Medieval War of the Roses

Battle of Mortimer’s Cross 1461

Battle of Mortimer’s Cross fought between Edward, Duke of York, and Lancastrians Sir Owen Tudor, and Earl of Pembroke in 1461.

The Battle of Mortimer’s Cross was at Wigmore in Herefordshire, close to the Welsh boarder. Edward Plantagenet, Duke of York had heard Jasper Tudor, Earl of Pembroke and his father Sir Owen Tudor headed up an army. The Lancastarian army were approaching from Wales.

Edward of York had been at Wigmore Castle in Herefordshire. He had planned to travel to London and met up with Richard Neville, Earl of Warwick who held King Henry VI captive.

the battle of mortimers cross 1461
The Battle of Mortimer’s Cross 1461

Instead, the Duke of York had decided to block the Earl of Pembroke from reaching the main Lancastrian force, which were heading towards London. A Yorkist army of 5,000 men had become deployed to Mortimer’s Cross. The army comprised of Englishmen and Welshman, mainly from the boarder counties.

The Earl of Pembrooke’s Lancastarian army made up of Welsh from the Tudor lands of Pembrokeshire and Carmarthenshire. Additionally, French Mercenaries and Irishmen lead by James Butler, Earl of Wiltshire.

Battle of Mortimer’s Cross

2nd February 1461, At the Battle of Mortimer’s Cross, the Yorkist archers positioned themselves at a crossroads to halt the advance of the Lancastrians.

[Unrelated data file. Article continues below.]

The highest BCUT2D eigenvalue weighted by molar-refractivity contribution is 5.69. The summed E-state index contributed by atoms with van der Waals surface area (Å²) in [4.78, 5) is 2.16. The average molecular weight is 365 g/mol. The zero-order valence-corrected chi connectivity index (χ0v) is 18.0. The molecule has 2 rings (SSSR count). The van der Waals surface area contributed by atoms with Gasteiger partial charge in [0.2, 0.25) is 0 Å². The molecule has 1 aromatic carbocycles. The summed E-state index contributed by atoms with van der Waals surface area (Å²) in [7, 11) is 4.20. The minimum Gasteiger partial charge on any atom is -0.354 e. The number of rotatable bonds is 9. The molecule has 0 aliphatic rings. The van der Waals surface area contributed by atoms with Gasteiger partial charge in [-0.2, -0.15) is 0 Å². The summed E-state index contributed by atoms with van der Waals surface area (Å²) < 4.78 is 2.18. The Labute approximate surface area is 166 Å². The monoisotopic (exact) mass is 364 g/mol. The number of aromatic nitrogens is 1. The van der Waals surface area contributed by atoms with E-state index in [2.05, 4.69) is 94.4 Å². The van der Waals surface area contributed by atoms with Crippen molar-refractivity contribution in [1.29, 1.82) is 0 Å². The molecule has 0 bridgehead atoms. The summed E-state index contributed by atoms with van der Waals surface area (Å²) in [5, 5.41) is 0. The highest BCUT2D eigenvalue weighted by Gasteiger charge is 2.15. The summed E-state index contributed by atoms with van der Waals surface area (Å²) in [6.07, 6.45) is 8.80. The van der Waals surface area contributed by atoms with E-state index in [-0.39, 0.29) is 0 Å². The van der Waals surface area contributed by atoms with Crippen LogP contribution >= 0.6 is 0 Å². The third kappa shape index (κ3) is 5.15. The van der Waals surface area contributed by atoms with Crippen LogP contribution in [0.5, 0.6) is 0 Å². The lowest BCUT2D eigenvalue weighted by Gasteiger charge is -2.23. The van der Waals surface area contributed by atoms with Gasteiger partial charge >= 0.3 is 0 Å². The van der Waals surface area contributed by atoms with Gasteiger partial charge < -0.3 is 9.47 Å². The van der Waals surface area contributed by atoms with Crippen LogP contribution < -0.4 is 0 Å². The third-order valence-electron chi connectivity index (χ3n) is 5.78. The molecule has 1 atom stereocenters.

The Lancastrians commenced the attack at midday with James Butler, Earl of Wiltshire leading the first assault. It forced the Duke of York’s right wing to retreat across the road, dissolving the flank. The Earl of Pembroke attacked the Duke of York’s centre division, but the Lancastrians were fended off.

Sir Owen Tudor attempted an encirclement of the Yorkist left wing resulting in a disorderly retreat of defeated Lancastarian troops. The Earl of Pembroke’s centre then also broke, giving a victory to the Duke of York. Sir Owen Tudor’s men fled as far as 17 miles to Hereford.

Capture of Owen Tudor

Sir Owen Tudor became chased down and captured, along with the other fleeing Lancastarian men at Hereford.

Sir Owen believed he would become imprisoned by the Yorkists. He had been mistaken, he was to become beheaded. Just before the execution took place, Sir Owen had been heard to say “that head shall lie on the stock that was want to lie on Queen Catherine’s lap”.

His head became placed on the market cross at Hereford. A woman came by and washed the blood off the face of the capitated head.

Sir Owens body was taken to a chapel on the north side of the Greyfriar Church in Hereford to be buried.

After the Battle

The Duke of York continued his march east to join up with the Earl of Warwick. He had to deviate from his route to London again. Queen Margaret of Anjou had formed a Lancastarian army at St. Albans, which would become the location of the next battle.